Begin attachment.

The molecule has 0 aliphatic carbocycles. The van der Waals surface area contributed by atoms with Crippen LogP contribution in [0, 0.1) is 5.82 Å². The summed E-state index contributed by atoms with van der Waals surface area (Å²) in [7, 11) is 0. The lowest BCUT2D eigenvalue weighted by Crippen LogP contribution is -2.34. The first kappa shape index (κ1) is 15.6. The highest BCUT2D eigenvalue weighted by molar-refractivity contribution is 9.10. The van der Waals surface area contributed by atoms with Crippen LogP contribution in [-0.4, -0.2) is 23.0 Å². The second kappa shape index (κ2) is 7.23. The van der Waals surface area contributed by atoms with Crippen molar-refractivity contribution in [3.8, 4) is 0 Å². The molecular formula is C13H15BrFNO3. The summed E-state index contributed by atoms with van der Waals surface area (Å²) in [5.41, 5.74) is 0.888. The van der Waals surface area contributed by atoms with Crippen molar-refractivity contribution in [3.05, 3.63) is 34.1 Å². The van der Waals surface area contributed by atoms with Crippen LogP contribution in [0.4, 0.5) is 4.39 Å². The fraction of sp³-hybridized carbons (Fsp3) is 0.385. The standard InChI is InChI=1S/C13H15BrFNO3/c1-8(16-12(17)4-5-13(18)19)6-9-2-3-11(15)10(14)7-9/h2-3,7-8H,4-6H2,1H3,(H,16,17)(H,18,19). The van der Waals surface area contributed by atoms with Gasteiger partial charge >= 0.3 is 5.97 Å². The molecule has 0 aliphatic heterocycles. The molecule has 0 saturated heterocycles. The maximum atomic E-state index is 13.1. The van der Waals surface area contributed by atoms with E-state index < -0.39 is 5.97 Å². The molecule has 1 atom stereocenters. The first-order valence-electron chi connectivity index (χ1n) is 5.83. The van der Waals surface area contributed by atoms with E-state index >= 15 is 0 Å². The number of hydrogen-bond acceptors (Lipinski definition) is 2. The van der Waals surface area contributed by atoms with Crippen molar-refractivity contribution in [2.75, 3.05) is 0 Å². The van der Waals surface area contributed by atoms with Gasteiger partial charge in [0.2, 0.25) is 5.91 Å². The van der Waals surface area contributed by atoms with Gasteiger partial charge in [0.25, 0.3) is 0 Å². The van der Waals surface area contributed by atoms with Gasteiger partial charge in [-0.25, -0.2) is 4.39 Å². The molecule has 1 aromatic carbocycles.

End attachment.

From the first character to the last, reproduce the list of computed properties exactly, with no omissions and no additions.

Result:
The molecule has 0 aliphatic carbocycles. The van der Waals surface area contributed by atoms with Crippen LogP contribution in [0, 0.1) is 5.82 Å². The summed E-state index contributed by atoms with van der Waals surface area (Å²) in [7, 11) is 0. The lowest BCUT2D eigenvalue weighted by Crippen LogP contribution is -2.34. The first kappa shape index (κ1) is 15.6. The highest BCUT2D eigenvalue weighted by molar-refractivity contribution is 9.10. The van der Waals surface area contributed by atoms with Crippen LogP contribution in [-0.4, -0.2) is 23.0 Å². The second kappa shape index (κ2) is 7.23. The van der Waals surface area contributed by atoms with Crippen molar-refractivity contribution in [3.8, 4) is 0 Å². The molecular formula is C13H15BrFNO3. The summed E-state index contributed by atoms with van der Waals surface area (Å²) in [5.41, 5.74) is 0.888. The van der Waals surface area contributed by atoms with Crippen molar-refractivity contribution in [3.05, 3.63) is 34.1 Å². The van der Waals surface area contributed by atoms with Crippen LogP contribution in [0.4, 0.5) is 4.39 Å². The fraction of sp³-hybridized carbons (Fsp3) is 0.385. The standard InChI is InChI=1S/C13H15BrFNO3/c1-8(16-12(17)4-5-13(18)19)6-9-2-3-11(15)10(14)7-9/h2-3,7-8H,4-6H2,1H3,(H,16,17)(H,18,19). The van der Waals surface area contributed by atoms with Gasteiger partial charge >= 0.3 is 5.97 Å². The molecule has 0 aliphatic heterocycles. The molecule has 0 saturated heterocycles. The maximum atomic E-state index is 13.1. The van der Waals surface area contributed by atoms with E-state index < -0.39 is 5.97 Å². The molecule has 1 atom stereocenters. The first-order valence-electron chi connectivity index (χ1n) is 5.83. The van der Waals surface area contributed by atoms with E-state index >= 15 is 0 Å². The number of hydrogen-bond acceptors (Lipinski definition) is 2. The van der Waals surface area contributed by atoms with Crippen molar-refractivity contribution in [2.75, 3.05) is 0 Å². The van der Waals surface area contributed by atoms with Gasteiger partial charge in [0.2, 0.25) is 5.91 Å². The van der Waals surface area contributed by atoms with Gasteiger partial charge in [0.25, 0.3) is 0 Å². The van der Waals surface area contributed by atoms with Gasteiger partial charge in [-0.25, -0.2) is 4.39 Å². The molecule has 1 aromatic carbocycles.